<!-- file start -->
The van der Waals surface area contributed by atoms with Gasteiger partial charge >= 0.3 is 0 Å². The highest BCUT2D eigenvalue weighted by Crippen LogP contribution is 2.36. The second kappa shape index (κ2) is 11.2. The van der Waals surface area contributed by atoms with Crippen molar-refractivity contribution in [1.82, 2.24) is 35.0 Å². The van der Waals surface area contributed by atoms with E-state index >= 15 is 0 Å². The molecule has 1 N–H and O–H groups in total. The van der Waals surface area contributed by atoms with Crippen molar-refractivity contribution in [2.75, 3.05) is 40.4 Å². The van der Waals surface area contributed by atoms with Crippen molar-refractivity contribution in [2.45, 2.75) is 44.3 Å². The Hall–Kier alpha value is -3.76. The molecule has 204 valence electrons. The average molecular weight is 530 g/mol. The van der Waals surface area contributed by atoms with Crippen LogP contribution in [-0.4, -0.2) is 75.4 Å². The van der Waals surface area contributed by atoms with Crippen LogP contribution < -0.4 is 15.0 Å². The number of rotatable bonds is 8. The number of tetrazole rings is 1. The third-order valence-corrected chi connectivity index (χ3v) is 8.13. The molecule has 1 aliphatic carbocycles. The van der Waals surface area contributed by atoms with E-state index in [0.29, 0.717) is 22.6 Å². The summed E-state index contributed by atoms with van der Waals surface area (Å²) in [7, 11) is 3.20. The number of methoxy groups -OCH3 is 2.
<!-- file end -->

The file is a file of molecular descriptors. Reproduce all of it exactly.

The van der Waals surface area contributed by atoms with Gasteiger partial charge >= 0.3 is 0 Å². The highest BCUT2D eigenvalue weighted by Crippen LogP contribution is 2.36. The second kappa shape index (κ2) is 11.2. The van der Waals surface area contributed by atoms with Crippen molar-refractivity contribution in [1.82, 2.24) is 35.0 Å². The van der Waals surface area contributed by atoms with E-state index >= 15 is 0 Å². The molecule has 1 N–H and O–H groups in total. The van der Waals surface area contributed by atoms with Crippen molar-refractivity contribution in [2.75, 3.05) is 40.4 Å². The van der Waals surface area contributed by atoms with Crippen molar-refractivity contribution in [2.45, 2.75) is 44.3 Å². The Hall–Kier alpha value is -3.76. The molecule has 204 valence electrons. The average molecular weight is 530 g/mol. The van der Waals surface area contributed by atoms with Crippen LogP contribution in [-0.4, -0.2) is 75.4 Å². The van der Waals surface area contributed by atoms with Crippen LogP contribution < -0.4 is 15.0 Å². The number of rotatable bonds is 8. The number of tetrazole rings is 1. The third-order valence-corrected chi connectivity index (χ3v) is 8.13. The molecule has 1 aliphatic carbocycles. The van der Waals surface area contributed by atoms with E-state index in [0.29, 0.717) is 22.6 Å². The summed E-state index contributed by atoms with van der Waals surface area (Å²) in [7, 11) is 3.20. The number of methoxy groups -OCH3 is 2.